Combined therapy is limited to those individuals who have difficulties with all three systems. Desmopressin coupled with oxybutynin is successful with those who have low AVP release, bladder instability and who are unable to wake to bladder signals. As yet there are no studies examining the combination of alarm and oxybutynin. There is no good evidence for combining desmopressin with the enuresis alarm and there are theoretical objections to such an approach.

Many adjuncts to the primary treatment intervention, usually the alarm, have been described and two intensive programmes (dry-bed training and home-spectrum training) incorporating many behavioural procedures, have been developed. The only effective adjuncts that enhance the alarm are arousal training and scheduled waking, both of which seek to improve waking to full bladder sensations, and both need replication. Normalized voiding, which aims to improve bladder instability, has enhanced desmopressin treatment in a small sample and again requires replication before its potential can be accurately assessed.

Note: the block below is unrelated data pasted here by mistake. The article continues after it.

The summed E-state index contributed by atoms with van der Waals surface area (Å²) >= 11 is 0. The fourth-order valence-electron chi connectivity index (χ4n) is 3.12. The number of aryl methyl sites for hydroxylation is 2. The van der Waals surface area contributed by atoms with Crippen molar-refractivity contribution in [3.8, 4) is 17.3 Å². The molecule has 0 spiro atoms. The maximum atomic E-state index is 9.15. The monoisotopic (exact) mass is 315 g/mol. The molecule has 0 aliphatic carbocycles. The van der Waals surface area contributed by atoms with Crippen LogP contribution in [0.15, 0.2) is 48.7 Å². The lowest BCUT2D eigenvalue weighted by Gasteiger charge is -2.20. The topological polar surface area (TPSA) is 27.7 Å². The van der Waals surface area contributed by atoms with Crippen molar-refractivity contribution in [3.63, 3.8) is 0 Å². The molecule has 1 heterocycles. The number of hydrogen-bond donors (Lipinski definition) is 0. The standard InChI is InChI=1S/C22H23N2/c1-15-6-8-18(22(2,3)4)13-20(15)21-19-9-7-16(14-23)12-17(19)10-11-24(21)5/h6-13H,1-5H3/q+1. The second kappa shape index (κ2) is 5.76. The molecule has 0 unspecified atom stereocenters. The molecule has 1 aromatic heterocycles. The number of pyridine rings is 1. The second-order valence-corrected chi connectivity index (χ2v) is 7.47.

There are several findings about pretreatment factors and their effect on outcome. Many need replication but those links which consistently emerge include early discontinuation from alarm treatment when the parents react intolerantly to the child's wetting, and enhanced success with desmopressin in older children, those with less severe enuresis and those with a normal functional bladder capacity. There are as yet no investigations of pretreatment factors with oxybutynin. Awareness of such factors can lead to improved decision making over treatment for any particular child or young person.